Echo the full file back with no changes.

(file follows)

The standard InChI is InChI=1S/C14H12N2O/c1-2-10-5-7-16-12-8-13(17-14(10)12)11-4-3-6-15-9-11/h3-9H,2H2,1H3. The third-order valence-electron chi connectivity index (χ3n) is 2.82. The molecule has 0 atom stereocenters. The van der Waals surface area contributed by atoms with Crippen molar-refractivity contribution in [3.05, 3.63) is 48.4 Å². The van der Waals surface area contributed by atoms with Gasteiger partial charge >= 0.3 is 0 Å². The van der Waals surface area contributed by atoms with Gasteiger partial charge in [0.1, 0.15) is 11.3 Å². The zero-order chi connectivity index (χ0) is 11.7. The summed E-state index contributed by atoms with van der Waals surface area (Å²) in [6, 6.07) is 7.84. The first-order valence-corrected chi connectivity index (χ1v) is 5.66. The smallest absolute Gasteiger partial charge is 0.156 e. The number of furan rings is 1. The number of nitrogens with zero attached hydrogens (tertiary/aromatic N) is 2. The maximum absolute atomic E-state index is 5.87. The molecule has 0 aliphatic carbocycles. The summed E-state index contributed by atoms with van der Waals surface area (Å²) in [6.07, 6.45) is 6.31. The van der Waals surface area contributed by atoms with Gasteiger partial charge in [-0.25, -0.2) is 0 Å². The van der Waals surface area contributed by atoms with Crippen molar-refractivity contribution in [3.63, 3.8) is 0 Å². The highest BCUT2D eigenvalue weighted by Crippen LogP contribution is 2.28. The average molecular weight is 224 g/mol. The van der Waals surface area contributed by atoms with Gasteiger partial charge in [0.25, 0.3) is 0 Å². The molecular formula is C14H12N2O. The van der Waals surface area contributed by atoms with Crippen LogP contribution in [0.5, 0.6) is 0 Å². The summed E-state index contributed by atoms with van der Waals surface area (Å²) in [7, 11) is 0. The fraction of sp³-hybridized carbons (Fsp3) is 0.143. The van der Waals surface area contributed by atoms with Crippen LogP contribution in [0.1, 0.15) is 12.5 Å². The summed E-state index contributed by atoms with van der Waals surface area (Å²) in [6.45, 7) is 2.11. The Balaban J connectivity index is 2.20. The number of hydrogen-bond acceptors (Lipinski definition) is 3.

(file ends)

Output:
The standard InChI is InChI=1S/C14H12N2O/c1-2-10-5-7-16-12-8-13(17-14(10)12)11-4-3-6-15-9-11/h3-9H,2H2,1H3. The third-order valence-electron chi connectivity index (χ3n) is 2.82. The molecule has 0 atom stereocenters. The van der Waals surface area contributed by atoms with Crippen molar-refractivity contribution in [3.05, 3.63) is 48.4 Å². The van der Waals surface area contributed by atoms with Gasteiger partial charge >= 0.3 is 0 Å². The van der Waals surface area contributed by atoms with Gasteiger partial charge in [0.1, 0.15) is 11.3 Å². The zero-order chi connectivity index (χ0) is 11.7. The summed E-state index contributed by atoms with van der Waals surface area (Å²) in [6, 6.07) is 7.84. The first-order valence-corrected chi connectivity index (χ1v) is 5.66. The smallest absolute Gasteiger partial charge is 0.156 e. The number of furan rings is 1. The number of nitrogens with zero attached hydrogens (tertiary/aromatic N) is 2. The maximum absolute atomic E-state index is 5.87. The molecule has 0 aliphatic carbocycles. The summed E-state index contributed by atoms with van der Waals surface area (Å²) in [6.07, 6.45) is 6.31. The van der Waals surface area contributed by atoms with Gasteiger partial charge in [-0.25, -0.2) is 0 Å². The van der Waals surface area contributed by atoms with Crippen molar-refractivity contribution in [3.63, 3.8) is 0 Å². The highest BCUT2D eigenvalue weighted by Crippen LogP contribution is 2.28. The average molecular weight is 224 g/mol. The van der Waals surface area contributed by atoms with Gasteiger partial charge in [0.25, 0.3) is 0 Å². The molecular formula is C14H12N2O. The van der Waals surface area contributed by atoms with Crippen LogP contribution in [0.5, 0.6) is 0 Å². The summed E-state index contributed by atoms with van der Waals surface area (Å²) in [7, 11) is 0. The fraction of sp³-hybridized carbons (Fsp3) is 0.143. The van der Waals surface area contributed by atoms with Crippen LogP contribution in [0.1, 0.15) is 12.5 Å². The summed E-state index contributed by atoms with van der Waals surface area (Å²) in [6.45, 7) is 2.11. The Balaban J connectivity index is 2.20. The number of hydrogen-bond acceptors (Lipinski definition) is 3.